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Rolling all 60 years of bets up into one probability distribution as in your example, we get:

* 0,999999999998 chance of - 1 billion * cost-per-bet * 1 - 0,999999999998 - epsilon chance of 10^100 lives - 1 billion * cost-per-bet * epsilon chance of n * 10^100 lives, etc.

I think what this shows is...(read more)

1) We don't need an unbounded utility function to demonstrate Pascal's Mugging. Plain old large numbers like 10^100 are enough.

2) It seems reasonable for utility to be linear in things we care about, e.g. human lives. This could run into a problem with non-uniqueness, i.e., if I run an identical c...(read more)

Thanks for this. And thanks also for the pointer to Scott's guide.

Did you do any testing pre-pregnancy, i.e. for genetic matchup between you and your husband? And did you do any of the fetal testing mentioned e.g. for autism? Wondering about the cost-benefit on those.

Along with the other physics-related examples here, Richard Dawkins' pendulum video seems relevant here:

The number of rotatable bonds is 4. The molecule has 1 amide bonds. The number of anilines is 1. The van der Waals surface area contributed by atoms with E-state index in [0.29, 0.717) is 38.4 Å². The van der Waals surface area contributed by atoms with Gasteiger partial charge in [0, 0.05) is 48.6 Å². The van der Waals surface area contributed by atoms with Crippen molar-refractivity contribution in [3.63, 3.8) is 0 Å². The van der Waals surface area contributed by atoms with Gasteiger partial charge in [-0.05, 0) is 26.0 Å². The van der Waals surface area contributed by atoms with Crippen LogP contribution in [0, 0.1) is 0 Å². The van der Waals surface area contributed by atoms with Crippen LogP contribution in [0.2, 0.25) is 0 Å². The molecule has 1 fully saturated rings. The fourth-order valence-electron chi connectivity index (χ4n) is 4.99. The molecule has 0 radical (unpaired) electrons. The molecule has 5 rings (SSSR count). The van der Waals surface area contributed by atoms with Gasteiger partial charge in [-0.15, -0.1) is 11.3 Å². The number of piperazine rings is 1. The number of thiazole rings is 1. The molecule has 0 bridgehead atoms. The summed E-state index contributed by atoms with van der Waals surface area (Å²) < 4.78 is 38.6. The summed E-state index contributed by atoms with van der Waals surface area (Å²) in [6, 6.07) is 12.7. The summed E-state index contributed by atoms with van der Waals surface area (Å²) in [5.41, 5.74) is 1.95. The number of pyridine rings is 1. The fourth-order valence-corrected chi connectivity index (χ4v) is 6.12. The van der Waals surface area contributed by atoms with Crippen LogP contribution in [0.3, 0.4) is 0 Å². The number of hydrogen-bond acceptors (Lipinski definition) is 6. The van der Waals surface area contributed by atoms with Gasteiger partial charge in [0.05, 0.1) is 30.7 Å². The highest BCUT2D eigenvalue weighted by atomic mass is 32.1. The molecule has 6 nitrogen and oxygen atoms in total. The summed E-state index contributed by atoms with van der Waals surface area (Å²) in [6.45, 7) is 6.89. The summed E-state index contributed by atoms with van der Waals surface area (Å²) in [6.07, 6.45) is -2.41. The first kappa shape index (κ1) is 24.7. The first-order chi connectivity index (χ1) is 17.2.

I was like this from ages 12-18, perhaps? It started because quite a few people actually were mean to me, but my brain incorrectly extrapolated and assumed everyone was. The beginning of the end was when I started to do something that I had defined as the province of the liked-people (in this case...(read more)

Monologues or disjointed verbal fragments. When I am mad at someone (hasn't really happened for a few years :) ) I get into dialogues with them, usually going in circles.

For a teaser, the part about singing logarithms looks cool.

Is this actually incorrect, though? As far as I know, people have problems and inadequacies. When they solve them, they move on to worrying about other things. It's probably a safe bet that the awesome people you're describing do as well.

What probably is wrong is that general awesomeness makes ...(read more)